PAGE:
2 Corinthians 13

2Co 13:1-4     How many times had Paul actually been to Corinth at the time of this writing?  See A “Painful Visit” and “Sincere Letter”? .  What is Paul’s point in quoting Deuteronomy 19:15 about every matter being established on the testimony of two or three witnesses, and then mentioning his two or three warnings to the Corinthians that when he comes he will not spare anyone?  What does this teach us about the Christian propriety of warning once, and even warning again before taking disciplinary action?  Why does he promise that when he comes he will not spare anyone?  See 2Co 13:3.  Confer also 2Co 1:23, and note that the NASB translation “no more” there is literally “not yet”.  Paul’s opponents in Corinth had charged that he was weak and incapable of exercising the authority he claimed as an apostle; how does he rebut this charge with the example of Christ Himself?  See 2Co 13:4.

2Co 13:5-6     Why did Paul feel it was necessary to exhort those who were still opposing him to test themselves to see if they were in the faith?  See 2Co 12:20-21.  How might one test himself as to the truth of his professed religion?  Is such based only upon the confession from one’s lips; i.e., is one a Christian because he says he is a Christian, uses the religious lingo, dresses respectably, and attends church?  See Mat 7:15-23, James 1:27.  What is the significance of Paul’s words to a potentially erring Christian that “Jesus Christ is in you”?  See 2Co 13:3, Heb 12:6-7.  What is the significance of his words about the possibility that they could fail the test?  Note: “fail the test” means “tested and found to have failed”; the Greek word is translated almost every time by the KJV as “reprobate” and is the word Paul used in 1 Cor 9:25 when explaining how he buffets his body and makes it his slave, lest after preaching to others he himself should be disqualified (NASB) or a castaway (KJV).  See Heb 12:8.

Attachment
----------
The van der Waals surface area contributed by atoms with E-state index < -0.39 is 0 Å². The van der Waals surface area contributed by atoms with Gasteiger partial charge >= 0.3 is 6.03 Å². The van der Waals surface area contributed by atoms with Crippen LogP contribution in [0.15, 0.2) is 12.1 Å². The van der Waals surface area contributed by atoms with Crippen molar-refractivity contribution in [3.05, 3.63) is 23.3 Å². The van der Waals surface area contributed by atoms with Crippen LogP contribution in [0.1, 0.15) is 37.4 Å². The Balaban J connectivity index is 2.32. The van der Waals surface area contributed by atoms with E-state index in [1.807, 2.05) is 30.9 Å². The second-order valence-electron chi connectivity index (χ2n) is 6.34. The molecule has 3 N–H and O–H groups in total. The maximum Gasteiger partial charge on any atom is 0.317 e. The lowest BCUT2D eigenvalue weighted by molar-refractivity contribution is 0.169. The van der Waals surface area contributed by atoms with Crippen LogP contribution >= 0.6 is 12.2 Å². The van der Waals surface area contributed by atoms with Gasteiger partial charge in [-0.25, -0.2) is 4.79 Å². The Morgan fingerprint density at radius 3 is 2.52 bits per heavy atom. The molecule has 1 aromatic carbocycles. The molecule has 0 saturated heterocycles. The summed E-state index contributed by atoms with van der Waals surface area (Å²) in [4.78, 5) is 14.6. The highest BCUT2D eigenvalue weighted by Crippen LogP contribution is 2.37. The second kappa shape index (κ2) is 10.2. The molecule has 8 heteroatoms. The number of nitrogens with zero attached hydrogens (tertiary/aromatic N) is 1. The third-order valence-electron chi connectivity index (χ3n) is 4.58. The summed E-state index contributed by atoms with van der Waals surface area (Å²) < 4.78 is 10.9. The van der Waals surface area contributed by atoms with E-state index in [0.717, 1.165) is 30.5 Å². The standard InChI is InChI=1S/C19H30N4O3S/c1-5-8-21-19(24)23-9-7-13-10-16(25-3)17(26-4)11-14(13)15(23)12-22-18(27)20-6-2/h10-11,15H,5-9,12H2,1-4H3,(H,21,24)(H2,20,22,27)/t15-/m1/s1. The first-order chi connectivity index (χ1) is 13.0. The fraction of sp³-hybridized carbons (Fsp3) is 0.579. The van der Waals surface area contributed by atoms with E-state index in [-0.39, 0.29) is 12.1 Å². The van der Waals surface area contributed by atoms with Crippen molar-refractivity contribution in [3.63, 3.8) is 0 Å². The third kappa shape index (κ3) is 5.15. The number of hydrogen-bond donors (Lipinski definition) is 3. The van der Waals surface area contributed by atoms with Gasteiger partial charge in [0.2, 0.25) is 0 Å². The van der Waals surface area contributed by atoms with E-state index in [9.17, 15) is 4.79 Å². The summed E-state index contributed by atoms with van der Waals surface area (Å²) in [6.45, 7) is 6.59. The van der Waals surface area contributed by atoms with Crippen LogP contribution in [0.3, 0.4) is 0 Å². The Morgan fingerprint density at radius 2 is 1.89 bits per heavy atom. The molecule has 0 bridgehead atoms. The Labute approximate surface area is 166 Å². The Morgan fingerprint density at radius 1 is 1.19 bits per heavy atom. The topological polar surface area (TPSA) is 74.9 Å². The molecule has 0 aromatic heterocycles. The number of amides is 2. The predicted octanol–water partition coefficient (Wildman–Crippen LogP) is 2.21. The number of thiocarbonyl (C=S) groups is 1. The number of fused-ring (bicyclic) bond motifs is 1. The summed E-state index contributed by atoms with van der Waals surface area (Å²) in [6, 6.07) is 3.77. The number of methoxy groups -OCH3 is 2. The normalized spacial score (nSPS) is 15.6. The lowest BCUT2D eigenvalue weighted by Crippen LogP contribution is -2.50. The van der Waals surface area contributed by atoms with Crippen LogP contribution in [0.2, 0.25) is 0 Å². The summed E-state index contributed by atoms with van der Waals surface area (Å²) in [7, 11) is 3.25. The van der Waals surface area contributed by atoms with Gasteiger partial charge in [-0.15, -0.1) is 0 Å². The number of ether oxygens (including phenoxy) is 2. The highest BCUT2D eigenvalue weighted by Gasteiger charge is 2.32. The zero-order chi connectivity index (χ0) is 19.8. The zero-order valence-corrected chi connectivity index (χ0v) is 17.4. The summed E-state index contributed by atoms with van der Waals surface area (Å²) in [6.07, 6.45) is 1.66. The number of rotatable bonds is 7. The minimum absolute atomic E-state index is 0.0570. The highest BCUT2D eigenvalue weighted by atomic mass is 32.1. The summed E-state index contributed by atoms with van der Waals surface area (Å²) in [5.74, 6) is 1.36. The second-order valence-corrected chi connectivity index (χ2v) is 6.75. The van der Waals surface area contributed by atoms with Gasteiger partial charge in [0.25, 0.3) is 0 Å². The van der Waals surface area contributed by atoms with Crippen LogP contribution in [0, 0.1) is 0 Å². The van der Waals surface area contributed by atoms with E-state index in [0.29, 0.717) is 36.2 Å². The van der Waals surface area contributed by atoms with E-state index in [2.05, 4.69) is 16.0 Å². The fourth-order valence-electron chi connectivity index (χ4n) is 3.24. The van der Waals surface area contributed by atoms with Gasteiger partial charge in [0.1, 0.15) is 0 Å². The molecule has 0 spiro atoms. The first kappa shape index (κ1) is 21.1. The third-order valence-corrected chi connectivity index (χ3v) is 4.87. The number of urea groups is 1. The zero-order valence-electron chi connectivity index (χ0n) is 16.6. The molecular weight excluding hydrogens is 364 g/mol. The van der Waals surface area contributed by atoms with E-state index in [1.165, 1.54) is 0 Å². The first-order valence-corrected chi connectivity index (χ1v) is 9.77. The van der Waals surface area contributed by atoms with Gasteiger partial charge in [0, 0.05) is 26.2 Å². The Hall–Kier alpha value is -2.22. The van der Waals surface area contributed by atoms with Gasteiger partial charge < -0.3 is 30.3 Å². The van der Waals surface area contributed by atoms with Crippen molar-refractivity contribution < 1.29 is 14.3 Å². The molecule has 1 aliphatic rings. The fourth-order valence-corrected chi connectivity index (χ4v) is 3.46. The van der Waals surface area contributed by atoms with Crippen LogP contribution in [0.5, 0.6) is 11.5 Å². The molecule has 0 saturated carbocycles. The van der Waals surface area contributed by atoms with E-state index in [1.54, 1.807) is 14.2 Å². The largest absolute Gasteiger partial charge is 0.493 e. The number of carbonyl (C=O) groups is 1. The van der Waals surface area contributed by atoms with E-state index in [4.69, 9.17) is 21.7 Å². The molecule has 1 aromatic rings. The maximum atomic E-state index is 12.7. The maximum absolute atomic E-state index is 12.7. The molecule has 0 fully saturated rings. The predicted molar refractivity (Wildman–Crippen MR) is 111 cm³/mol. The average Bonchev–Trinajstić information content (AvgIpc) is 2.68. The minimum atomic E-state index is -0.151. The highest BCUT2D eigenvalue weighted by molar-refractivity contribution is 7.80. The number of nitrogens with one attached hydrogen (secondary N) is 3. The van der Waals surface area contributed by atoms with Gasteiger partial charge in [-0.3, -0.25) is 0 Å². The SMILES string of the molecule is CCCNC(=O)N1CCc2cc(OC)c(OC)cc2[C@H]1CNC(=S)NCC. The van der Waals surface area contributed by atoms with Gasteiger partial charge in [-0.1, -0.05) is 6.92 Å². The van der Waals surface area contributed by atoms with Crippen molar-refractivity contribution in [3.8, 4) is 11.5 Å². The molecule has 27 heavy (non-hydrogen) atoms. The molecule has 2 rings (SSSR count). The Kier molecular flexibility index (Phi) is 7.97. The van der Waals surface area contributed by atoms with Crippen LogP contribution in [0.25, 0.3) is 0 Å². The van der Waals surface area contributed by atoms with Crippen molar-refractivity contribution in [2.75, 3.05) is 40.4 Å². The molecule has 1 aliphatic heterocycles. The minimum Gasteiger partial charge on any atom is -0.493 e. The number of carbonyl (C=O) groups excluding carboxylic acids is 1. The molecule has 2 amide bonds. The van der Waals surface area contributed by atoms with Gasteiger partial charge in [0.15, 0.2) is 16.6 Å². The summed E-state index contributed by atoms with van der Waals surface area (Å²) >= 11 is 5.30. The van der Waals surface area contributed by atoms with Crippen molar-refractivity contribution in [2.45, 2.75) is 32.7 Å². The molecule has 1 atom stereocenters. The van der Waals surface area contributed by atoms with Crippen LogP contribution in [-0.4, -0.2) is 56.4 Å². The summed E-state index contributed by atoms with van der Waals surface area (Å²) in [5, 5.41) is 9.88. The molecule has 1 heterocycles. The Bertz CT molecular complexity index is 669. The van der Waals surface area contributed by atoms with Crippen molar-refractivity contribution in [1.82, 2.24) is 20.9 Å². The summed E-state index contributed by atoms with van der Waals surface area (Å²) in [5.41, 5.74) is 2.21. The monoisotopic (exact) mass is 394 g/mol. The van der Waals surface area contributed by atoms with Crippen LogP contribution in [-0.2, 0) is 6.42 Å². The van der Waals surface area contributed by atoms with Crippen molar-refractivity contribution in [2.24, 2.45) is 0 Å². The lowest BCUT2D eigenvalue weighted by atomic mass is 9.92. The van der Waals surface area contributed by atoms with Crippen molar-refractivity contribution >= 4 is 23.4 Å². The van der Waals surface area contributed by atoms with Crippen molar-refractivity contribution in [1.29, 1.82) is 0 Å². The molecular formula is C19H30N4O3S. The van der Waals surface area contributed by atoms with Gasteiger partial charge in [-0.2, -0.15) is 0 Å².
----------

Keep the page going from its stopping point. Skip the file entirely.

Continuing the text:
2Co 13:7-10   Was Paul’s purpose in pressing his defense before the Corinthian believers merely to salvage his reputation and justify himself and his authority before them?  What was his great and overall concern?  See 2Co 13:7.  How was this in keeping with his commission as a true apostle?  See 2Co 13:8.  Why could Paul rejoice when he was weak but those whom he had begotten in the Lord were strong, and even pray for such?  How is this attitude reflective of a true apostle who has been molded into the image of Christ Himself and is controlled by His love (see 2Co 5:14)?  Recall that the Corinthians were miffed when Paul changed his travel plans and decided not to pass through Corinth on his way to Macedonia; what does 2Co 13:10 reveal about his reasons for doing so?  See also 2Co 1:23.  What does it teach us about the proper use of authority?

2Co 13:11-14 What things do Paul’s closing words teach us are most important in our Christian lives?  What does it mean to be made complete, and what was its importance to the Corinthians in the issues they were facing?  See 2Co 13:9, 1 Cor 1:10.  What is its importance to us?  Have we been made complete?

Leave a Reply

Your email address will not be published. Required fields are marked *